Posted by: AJtheIrishLass | December 30, 2007

Episcopal Church (USA), Roman Catholic & Lutheran Service Comparison

 Quite some time ago, a friend asked me what the differences were between a Roman Catholic and Episcopal service. After explaining, she mentioned that she thought that would be an interesting FAQ answer to add. After recently acquiring a Lutheran Book of Worship, I decided to include the LBW Eucharist service in the comparison, too. In the Episcopal Church, the service may include traditional language (Rite 1) or modern (Rite 2, used more commonly).

Introductory Rites
Episcopal       Optional Penitential Order-Hymn; Greeting; optional Decalogue; words of assurance from Scripture; general Confession & absolution; continues with Gloria/Kyries/Trisagion. When no penitential order is used-hymn; greeting; Gloria, Kyries, or Trisagion (in Rite I, the Kyrie is always used before the Gloria or Trisagion). Alternate hymns may be used. Collect of the Day.                       

Catholic          The blessing & sprinkling of holy water may take place instead of the Penitential Order. Otherwise-Song or Antiphon; Greeting; Confession & absolution; Kyrie and Gloria (Gloria used outside of Advent & Lent). Opening Prayer.

Lutheran Brief order for Confession & Forgiveness may be used-Invocation; Confession; Declaration of Forgiveness. Otherwise-Hymn; Greeting; Kyrie; Gloria in Excelsis, This is the Feast, or other appropriate hymn; Prayer of the Day.

Liturgy of the Word

Episcopal Old Testament & Epistle readings, each may be followed by a Psalm, hymn or anthem; the Gospel; the Sermon; Nicene Creed; Prayers of the People; Confession of Sin (if not said earlier); the Peace (this may instead take place at the administration of communion).

Catholic First Reading; Responsorial Psalm; Second Reading; Alleluia/Gospel Acclaimation; Gospel; Homily; Nicene Creed; Prayer of the Faithful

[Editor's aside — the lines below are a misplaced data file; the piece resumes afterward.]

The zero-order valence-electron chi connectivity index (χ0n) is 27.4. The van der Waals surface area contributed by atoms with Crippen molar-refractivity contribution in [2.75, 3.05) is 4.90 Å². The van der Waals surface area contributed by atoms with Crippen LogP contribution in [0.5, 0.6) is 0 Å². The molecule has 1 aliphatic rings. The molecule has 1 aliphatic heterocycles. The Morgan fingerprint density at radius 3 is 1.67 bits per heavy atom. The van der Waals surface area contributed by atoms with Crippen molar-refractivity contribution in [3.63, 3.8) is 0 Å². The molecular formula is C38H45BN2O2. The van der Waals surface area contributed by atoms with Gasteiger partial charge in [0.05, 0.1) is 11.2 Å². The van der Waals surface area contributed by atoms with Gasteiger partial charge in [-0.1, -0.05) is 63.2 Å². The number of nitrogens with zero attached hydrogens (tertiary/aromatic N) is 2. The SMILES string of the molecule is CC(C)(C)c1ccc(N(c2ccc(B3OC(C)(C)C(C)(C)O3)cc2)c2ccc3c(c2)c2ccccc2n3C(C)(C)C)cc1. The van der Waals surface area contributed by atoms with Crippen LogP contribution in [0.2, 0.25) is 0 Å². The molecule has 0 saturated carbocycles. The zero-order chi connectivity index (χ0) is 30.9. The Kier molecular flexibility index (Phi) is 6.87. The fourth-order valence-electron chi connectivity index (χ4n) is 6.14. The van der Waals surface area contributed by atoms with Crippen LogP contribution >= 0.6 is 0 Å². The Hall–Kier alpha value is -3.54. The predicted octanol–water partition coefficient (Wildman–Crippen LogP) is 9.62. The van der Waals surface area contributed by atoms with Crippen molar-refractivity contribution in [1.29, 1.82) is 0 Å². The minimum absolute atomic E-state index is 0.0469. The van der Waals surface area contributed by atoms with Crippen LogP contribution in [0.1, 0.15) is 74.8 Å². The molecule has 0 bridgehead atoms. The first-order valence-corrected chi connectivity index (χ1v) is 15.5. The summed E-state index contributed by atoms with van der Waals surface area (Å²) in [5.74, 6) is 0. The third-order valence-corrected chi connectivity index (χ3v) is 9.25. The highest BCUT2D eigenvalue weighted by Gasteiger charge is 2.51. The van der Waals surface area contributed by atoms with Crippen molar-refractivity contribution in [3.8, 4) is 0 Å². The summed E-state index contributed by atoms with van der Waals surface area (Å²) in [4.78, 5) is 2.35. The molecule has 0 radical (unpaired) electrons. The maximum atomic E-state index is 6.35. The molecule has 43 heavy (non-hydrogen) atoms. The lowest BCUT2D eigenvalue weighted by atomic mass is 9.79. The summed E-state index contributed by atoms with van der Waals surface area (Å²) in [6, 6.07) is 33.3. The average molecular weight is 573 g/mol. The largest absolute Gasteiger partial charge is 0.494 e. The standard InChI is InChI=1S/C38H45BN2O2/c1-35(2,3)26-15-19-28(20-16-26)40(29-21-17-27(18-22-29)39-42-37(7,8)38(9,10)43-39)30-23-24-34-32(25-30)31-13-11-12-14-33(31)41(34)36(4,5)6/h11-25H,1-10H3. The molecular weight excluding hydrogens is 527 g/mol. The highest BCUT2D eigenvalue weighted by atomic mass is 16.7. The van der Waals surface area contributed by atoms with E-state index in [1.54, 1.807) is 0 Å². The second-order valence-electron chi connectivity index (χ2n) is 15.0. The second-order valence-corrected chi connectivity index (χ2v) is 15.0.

Lutheran First Lesson; Psalm; Verse; Gospel; Sermon;  Hymn; Nicene or Apostles’ Creed; Prayers; the Peace (this may alternately be said after the Lord’s Prayer).

Liturgy of the Eucharist

Episcopal  Offertory; Great Thanksgiving; Sanctus & Benedictus (Benedictus is optional in Rite I); Eucharistic Prayer; The Lord’s Prayer; The Breaking of the Bread; optional Fraction Anthem(s); Rite I-Prayer of Humble Access; optional Invitation; distribution of communion; Post-Communion Prayer; Blessing; optional recessional hymn; Dismissal

Catholic Preparation of the Altar & Gifts; Prayer Over the Gifts; Great Thanksgiving; Sanctus & Benedictus; Eucharistic Prayer; Lord’s Prayer; the Peace; Breaking of the Bread & Agnus Dei (Lamb of God); Invitation; Communion Song; Prayer After Communion; Blessing & Dismissal

Lutheran Offertory; Great Thanksgiving; Sanctus & Benedictus; Eucharistic Prayer; Lord’s Prayer; Communion; Post-Communion Hymn; Post-Communion Prayer;  Blessing & Dismissal


  1. This type of fast helps accelerate the strength of the Spirit within the individual.
    Luke 18:9-14 To some who were confident of their own righteousness and looked down on everybody else, Jesus told
    this parable: “Two men went up to the temple to pray, one a Pharisee and the other a tax collector. Cigarettes aren’t the best way to practice taking pictures of smoke.

  2. Hi,
    Did you intend to post your comment under another blog post? Fasting’s always an interesting subject for discussion, but this post is about the similarities between Episcopal, Catholic and Lutheran services. I just wanted to be clear on where you were coming from 🙂


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